Cojón de Gato, Teta de Vaca, Ojo de Liebre, which literally translates to Cat Bollocks, Teat of the Cow and Eye of the Hare in Shakespeare’s language… Wine Animals is Vinos Divertidos’ most politically incorrect range, with the most irreverent names. So, what’s the relation between these names and the wine world? In reality, all of these wines are named after uncommon indigenous Spanish grapes varieties, some of them in danger of extinction.
We bring the tradition of these old varieties and the design innovation together, creating really easy to drink wines, where the fruit predominates over the oak. We aspire to surprise and axcite our audience, using these non-orthodox varieties to move away from the formalisms and traditional wine stereotypes.
Cojón de Gato
“Pepe, you are losing your mind” was what we first heard when we announced the launch of Cojón de Gato. “How are you going to name Cat Bollocks a wine?”
Cojón de Gato, Botón de Gato, Pito de Gato, Cojón de Mico or Cojón de Médico is the name of a Spanish indigenous grapes, in danger of extinction, and used once to give a full body to other wine coupages.
Since he was young, Pepe already knew the peculiar Cojón de Gato grape. It was a rounded table grape, with an intense claret colour. Agustina, his aunt, used to give it to him as a dessert, only when he behaved. He always thought that was a funny name for a grape and promised himself one day he would elaborate wine with this variety.
This is the first wine elaborated by Vinos Divertidos, a coupage of Merlot, Syrah and Cojón de Gato, which leaves nobody indifferent. A cojonudo wine, indeed.
Cojón de Gato Gewürztraminer
At some point, Cojón de Gato stopped being just a wine and became a philosophy on itself. A fun and joyful way of understanding wine, without etiquettes. That led us to start elaborating a white Cojón de Gato. An unusual and surprising Gewurztraminer, crafted in the Aragonese Pre-Pyrene. A blending with Chardonnay allows us to tame the Gewurztraminer’s typical oversweetness, in order to create a balanced wine, with a sweet beginning and a slightly bitter ending. Gewurz-tastiness!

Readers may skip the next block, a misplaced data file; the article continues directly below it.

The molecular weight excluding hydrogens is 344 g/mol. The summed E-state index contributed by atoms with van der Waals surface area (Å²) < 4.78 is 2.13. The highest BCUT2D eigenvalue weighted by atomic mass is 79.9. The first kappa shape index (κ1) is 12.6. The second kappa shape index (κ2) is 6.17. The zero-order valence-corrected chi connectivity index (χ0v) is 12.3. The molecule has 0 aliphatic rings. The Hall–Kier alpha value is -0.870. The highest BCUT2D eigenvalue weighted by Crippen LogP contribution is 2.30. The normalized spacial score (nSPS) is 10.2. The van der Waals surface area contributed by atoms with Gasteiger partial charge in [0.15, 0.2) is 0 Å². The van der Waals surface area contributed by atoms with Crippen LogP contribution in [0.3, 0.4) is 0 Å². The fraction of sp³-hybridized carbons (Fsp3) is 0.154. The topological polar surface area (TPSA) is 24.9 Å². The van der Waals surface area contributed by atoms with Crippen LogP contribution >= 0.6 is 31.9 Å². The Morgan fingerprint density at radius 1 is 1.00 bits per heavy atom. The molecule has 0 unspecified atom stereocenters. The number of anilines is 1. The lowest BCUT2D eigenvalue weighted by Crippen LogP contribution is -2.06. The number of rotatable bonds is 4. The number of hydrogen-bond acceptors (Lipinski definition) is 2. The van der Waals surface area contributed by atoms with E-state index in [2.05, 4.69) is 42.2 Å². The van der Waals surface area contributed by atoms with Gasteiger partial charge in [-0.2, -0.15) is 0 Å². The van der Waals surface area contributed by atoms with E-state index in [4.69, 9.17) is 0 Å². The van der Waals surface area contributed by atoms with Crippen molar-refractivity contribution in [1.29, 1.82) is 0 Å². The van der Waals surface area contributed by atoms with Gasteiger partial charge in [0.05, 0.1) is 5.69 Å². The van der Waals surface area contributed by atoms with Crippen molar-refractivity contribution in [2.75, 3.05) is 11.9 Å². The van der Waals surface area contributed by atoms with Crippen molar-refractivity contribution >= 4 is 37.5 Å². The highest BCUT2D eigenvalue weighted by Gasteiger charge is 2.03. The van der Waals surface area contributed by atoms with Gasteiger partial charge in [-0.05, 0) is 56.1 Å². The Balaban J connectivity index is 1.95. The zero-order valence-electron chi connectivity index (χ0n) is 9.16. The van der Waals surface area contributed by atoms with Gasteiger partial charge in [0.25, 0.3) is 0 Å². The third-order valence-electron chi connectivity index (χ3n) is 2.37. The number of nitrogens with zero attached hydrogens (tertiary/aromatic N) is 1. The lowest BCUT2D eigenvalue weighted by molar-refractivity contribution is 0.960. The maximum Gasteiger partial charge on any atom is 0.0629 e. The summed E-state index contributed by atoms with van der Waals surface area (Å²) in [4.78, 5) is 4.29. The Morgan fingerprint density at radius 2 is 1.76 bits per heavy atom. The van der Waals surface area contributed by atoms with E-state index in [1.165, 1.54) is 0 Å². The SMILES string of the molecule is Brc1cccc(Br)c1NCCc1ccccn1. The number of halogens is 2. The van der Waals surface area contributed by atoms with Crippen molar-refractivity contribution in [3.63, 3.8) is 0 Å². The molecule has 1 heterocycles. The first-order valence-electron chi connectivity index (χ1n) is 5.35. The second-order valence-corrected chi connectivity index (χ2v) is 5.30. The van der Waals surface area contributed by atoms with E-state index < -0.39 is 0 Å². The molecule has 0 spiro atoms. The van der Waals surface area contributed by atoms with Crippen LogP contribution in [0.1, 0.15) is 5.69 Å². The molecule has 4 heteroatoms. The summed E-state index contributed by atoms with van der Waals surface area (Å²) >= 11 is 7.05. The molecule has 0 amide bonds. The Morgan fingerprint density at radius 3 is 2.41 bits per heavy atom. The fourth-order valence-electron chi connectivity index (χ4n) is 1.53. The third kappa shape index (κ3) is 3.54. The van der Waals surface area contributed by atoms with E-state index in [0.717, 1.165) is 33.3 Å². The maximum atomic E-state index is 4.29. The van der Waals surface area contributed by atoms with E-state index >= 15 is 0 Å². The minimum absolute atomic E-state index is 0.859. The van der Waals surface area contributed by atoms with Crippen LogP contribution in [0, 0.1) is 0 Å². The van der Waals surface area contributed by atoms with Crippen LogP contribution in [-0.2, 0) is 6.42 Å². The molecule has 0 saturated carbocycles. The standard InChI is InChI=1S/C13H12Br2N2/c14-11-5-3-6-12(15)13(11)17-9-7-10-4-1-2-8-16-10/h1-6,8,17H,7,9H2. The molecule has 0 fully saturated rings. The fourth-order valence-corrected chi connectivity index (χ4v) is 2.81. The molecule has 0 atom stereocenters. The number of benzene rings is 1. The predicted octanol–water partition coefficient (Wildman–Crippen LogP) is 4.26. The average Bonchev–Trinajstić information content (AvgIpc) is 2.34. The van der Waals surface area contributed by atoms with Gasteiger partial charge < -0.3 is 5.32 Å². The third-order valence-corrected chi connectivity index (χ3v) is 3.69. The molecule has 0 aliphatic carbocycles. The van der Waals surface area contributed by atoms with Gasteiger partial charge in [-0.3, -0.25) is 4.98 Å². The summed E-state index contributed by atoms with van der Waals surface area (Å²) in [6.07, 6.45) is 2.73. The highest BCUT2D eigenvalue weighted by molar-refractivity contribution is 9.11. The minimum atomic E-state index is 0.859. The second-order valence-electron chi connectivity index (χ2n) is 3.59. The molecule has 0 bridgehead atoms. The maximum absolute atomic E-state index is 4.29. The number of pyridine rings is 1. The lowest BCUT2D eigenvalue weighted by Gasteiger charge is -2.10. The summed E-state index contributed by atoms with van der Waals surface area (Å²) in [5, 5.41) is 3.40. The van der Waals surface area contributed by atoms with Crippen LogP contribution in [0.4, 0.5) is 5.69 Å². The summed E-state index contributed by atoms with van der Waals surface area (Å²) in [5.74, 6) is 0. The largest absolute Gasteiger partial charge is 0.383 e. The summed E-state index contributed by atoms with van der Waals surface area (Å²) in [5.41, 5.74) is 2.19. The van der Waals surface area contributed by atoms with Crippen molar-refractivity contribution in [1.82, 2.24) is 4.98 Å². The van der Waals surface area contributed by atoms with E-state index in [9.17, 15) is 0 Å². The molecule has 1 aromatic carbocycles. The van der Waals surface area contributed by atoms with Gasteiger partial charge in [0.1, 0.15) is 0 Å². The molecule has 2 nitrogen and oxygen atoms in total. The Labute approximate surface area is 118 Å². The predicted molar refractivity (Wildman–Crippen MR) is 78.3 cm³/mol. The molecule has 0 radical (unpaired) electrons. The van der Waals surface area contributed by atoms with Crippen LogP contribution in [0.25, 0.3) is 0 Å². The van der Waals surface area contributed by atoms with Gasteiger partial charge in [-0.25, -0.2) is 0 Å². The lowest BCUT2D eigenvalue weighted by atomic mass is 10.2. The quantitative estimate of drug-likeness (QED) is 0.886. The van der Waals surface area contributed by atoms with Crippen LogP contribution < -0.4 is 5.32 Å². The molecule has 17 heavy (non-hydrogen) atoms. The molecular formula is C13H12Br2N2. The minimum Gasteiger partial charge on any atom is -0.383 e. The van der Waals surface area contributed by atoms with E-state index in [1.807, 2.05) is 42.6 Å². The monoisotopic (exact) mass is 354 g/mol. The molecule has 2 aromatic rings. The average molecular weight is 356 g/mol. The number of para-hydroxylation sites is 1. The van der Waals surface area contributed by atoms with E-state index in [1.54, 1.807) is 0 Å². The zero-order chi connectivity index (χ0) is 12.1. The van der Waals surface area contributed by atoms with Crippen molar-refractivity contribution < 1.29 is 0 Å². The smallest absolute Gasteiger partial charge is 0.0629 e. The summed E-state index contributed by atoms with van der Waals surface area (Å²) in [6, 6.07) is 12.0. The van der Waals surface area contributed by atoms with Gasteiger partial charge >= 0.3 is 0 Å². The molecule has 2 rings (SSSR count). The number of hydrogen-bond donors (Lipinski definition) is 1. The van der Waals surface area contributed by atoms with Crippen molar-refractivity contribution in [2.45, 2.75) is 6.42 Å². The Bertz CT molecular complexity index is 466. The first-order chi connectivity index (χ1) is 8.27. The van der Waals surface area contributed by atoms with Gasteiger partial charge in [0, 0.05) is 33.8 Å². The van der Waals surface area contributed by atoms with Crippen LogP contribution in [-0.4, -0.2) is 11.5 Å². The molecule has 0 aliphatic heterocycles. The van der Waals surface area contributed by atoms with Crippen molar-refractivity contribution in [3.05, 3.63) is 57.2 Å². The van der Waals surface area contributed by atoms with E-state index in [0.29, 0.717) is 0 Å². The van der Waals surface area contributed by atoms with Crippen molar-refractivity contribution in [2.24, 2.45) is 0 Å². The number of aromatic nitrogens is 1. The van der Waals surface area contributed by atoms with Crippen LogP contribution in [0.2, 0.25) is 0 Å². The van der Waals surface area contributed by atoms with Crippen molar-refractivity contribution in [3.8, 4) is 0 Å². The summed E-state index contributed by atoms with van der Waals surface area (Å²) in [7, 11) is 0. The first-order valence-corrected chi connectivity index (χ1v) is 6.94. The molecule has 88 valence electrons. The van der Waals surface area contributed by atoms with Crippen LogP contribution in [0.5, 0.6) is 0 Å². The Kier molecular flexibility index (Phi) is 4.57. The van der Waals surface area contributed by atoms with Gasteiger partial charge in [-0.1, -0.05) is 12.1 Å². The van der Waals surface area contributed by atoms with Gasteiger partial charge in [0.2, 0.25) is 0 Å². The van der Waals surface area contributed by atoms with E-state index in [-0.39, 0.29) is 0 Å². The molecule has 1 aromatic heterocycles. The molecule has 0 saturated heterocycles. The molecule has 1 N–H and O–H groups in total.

Ojo de Liebre
As all good things come in threes, now it’s the time of Ojo de Liebre. In reality, this variety is fairly well known, although it hides under different names. Tempranillo, Tinta Fina, Tinta de Toro, Tinta del País, Cencibel, Ojo de Liebre, or Ull de Llebre en Cataluña, is the name how Tempranillo is known depending on the wine region. 100% Tempranillo, this wine shows the versatility of the variety
Teta de Vaca
After recovering Cojón de Gato from the oblivion, our effort to recover indigenous grapes didn’t stop there. This particular battle took us to Calatayud, land of Garnachas. Here, we discover a grape variety called Teta de Vaca. In the ancient Rome it was known as Bumasti, and it was the favourite of the roman soldiers in Calatayud. Its grains are long and thick, from the same family of the Jaén variety. A blending with Garnacha makes this wine unique.
Cojón de Gato Garnacha Blanca y Godello
In order to celebrate our 10th anniversary, we decided to launch 2 limited edition wines, taking the Cojón de Gato philosophy to the next level.
Cojón de Gato Garnacha Blanca is elaborated in Somontano, with 100% Garnacha Blanca.
Elaborated in Valdeooras, Cojón de Gato Godello is made to explore the freshness of the peculiar Godello variety.
Moristel is an indigenous variety which only grows in Somontano (not to confuse with Monastrel). We are one of the few wineries in the world which elaborate wine with 100% Moristel, without blendings. Produced from 5,000 organically farmed older Moristel vines nearly 700m above sea level, this wine transports you to the Pre-Pyrenees. Wild berries, terroir and sotobosque aromas, conforms this Pyrene jewel.